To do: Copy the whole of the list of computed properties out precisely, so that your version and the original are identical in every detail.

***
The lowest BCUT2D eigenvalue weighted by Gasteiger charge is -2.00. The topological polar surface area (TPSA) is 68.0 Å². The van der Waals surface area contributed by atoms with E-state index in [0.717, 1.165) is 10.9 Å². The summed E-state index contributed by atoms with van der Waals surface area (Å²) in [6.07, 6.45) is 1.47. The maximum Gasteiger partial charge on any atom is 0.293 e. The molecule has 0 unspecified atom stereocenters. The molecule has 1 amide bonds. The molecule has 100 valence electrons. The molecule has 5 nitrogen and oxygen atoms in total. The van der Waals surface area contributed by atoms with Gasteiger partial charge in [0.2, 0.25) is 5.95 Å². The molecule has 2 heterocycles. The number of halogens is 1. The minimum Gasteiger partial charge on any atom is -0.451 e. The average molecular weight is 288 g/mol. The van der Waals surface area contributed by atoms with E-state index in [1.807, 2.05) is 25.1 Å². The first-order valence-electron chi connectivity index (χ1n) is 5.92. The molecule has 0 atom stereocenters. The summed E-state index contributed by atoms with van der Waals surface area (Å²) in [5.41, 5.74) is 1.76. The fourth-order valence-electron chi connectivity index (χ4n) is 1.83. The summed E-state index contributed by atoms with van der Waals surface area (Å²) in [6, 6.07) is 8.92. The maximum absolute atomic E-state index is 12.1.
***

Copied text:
The lowest BCUT2D eigenvalue weighted by Gasteiger charge is -2.00. The topological polar surface area (TPSA) is 68.0 Å². The van der Waals surface area contributed by atoms with E-state index in [0.717, 1.165) is 10.9 Å². The summed E-state index contributed by atoms with van der Waals surface area (Å²) in [6.07, 6.45) is 1.47. The maximum Gasteiger partial charge on any atom is 0.293 e. The molecule has 0 unspecified atom stereocenters. The molecule has 1 amide bonds. The molecule has 100 valence electrons. The molecule has 5 nitrogen and oxygen atoms in total. The van der Waals surface area contributed by atoms with Gasteiger partial charge in [0.2, 0.25) is 5.95 Å². The molecule has 2 heterocycles. The number of halogens is 1. The minimum Gasteiger partial charge on any atom is -0.451 e. The average molecular weight is 288 g/mol. The van der Waals surface area contributed by atoms with E-state index in [1.807, 2.05) is 25.1 Å². The first-order valence-electron chi connectivity index (χ1n) is 5.92. The molecule has 0 atom stereocenters. The summed E-state index contributed by atoms with van der Waals surface area (Å²) in [5.41, 5.74) is 1.76. The fourth-order valence-electron chi connectivity index (χ4n) is 1.83. The summed E-state index contributed by atoms with van der Waals surface area (Å²) in [6, 6.07) is 8.92. The maximum absolute atomic E-state index is 12.1.